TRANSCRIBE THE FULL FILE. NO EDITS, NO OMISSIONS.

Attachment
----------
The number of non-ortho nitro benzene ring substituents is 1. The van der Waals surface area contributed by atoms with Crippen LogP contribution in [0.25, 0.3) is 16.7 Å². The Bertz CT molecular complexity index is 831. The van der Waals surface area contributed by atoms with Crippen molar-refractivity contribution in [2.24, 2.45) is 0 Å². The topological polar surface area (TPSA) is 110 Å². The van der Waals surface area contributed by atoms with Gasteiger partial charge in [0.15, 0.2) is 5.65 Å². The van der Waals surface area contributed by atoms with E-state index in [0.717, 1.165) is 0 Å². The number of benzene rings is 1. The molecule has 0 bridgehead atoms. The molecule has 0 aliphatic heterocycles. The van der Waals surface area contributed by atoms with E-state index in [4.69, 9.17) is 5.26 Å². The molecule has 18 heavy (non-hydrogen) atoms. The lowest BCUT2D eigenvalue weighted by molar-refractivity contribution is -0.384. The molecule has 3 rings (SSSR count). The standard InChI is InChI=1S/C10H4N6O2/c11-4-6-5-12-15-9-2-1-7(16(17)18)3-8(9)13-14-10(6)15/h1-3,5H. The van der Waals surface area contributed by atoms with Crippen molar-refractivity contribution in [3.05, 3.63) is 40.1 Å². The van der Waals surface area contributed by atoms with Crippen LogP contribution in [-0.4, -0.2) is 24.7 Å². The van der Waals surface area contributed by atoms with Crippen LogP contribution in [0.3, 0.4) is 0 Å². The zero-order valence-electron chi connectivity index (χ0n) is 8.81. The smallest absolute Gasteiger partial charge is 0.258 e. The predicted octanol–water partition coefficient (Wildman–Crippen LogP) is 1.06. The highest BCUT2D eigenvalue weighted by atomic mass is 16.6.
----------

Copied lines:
The number of non-ortho nitro benzene ring substituents is 1. The van der Waals surface area contributed by atoms with Crippen LogP contribution in [0.25, 0.3) is 16.7 Å². The Bertz CT molecular complexity index is 831. The van der Waals surface area contributed by atoms with Crippen molar-refractivity contribution in [2.24, 2.45) is 0 Å². The topological polar surface area (TPSA) is 110 Å². The van der Waals surface area contributed by atoms with Gasteiger partial charge in [0.15, 0.2) is 5.65 Å². The van der Waals surface area contributed by atoms with E-state index in [0.717, 1.165) is 0 Å². The number of benzene rings is 1. The molecule has 0 bridgehead atoms. The molecule has 0 aliphatic heterocycles. The van der Waals surface area contributed by atoms with E-state index in [4.69, 9.17) is 5.26 Å². The molecule has 18 heavy (non-hydrogen) atoms. The lowest BCUT2D eigenvalue weighted by molar-refractivity contribution is -0.384. The molecule has 3 rings (SSSR count). The standard InChI is InChI=1S/C10H4N6O2/c11-4-6-5-12-15-9-2-1-7(16(17)18)3-8(9)13-14-10(6)15/h1-3,5H. The van der Waals surface area contributed by atoms with Crippen molar-refractivity contribution in [3.05, 3.63) is 40.1 Å². The van der Waals surface area contributed by atoms with Crippen LogP contribution in [-0.4, -0.2) is 24.7 Å². The van der Waals surface area contributed by atoms with Crippen LogP contribution in [0.3, 0.4) is 0 Å². The zero-order valence-electron chi connectivity index (χ0n) is 8.81. The smallest absolute Gasteiger partial charge is 0.258 e. The predicted octanol–water partition coefficient (Wildman–Crippen LogP) is 1.06. The highest BCUT2D eigenvalue weighted by atomic mass is 16.6.